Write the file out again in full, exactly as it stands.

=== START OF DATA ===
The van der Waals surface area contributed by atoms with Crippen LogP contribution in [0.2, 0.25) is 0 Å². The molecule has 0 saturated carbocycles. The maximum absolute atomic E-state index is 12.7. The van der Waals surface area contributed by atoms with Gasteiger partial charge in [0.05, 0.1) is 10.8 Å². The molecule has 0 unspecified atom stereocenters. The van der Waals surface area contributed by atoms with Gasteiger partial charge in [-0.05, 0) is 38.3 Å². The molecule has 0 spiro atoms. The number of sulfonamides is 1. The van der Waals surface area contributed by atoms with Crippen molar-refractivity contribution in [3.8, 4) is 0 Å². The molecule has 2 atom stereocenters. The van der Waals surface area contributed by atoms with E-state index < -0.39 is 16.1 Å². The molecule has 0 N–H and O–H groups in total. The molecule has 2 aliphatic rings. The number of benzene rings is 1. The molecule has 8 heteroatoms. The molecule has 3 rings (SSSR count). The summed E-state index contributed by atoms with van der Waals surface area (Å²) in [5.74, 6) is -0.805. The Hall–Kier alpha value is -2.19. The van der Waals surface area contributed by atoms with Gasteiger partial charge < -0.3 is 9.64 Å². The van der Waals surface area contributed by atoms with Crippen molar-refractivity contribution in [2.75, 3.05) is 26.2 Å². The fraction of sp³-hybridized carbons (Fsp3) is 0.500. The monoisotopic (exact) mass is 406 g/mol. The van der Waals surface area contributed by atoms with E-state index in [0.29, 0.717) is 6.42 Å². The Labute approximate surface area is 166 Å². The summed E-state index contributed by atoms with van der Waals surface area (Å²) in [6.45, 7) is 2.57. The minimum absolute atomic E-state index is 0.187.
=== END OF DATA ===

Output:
The van der Waals surface area contributed by atoms with Crippen LogP contribution in [0.2, 0.25) is 0 Å². The molecule has 0 saturated carbocycles. The maximum absolute atomic E-state index is 12.7. The van der Waals surface area contributed by atoms with Gasteiger partial charge in [0.05, 0.1) is 10.8 Å². The molecule has 0 unspecified atom stereocenters. The van der Waals surface area contributed by atoms with Gasteiger partial charge in [-0.05, 0) is 38.3 Å². The molecule has 0 spiro atoms. The number of sulfonamides is 1. The van der Waals surface area contributed by atoms with Crippen molar-refractivity contribution in [3.8, 4) is 0 Å². The molecule has 2 atom stereocenters. The van der Waals surface area contributed by atoms with E-state index < -0.39 is 16.1 Å². The molecule has 0 N–H and O–H groups in total. The molecule has 2 aliphatic rings. The number of benzene rings is 1. The molecule has 8 heteroatoms. The molecule has 3 rings (SSSR count). The summed E-state index contributed by atoms with van der Waals surface area (Å²) in [5.74, 6) is -0.805. The Hall–Kier alpha value is -2.19. The van der Waals surface area contributed by atoms with Gasteiger partial charge < -0.3 is 9.64 Å². The van der Waals surface area contributed by atoms with Crippen molar-refractivity contribution in [2.75, 3.05) is 26.2 Å². The fraction of sp³-hybridized carbons (Fsp3) is 0.500. The monoisotopic (exact) mass is 406 g/mol. The van der Waals surface area contributed by atoms with E-state index in [0.29, 0.717) is 6.42 Å². The Labute approximate surface area is 166 Å². The summed E-state index contributed by atoms with van der Waals surface area (Å²) in [6.45, 7) is 2.57. The minimum absolute atomic E-state index is 0.187.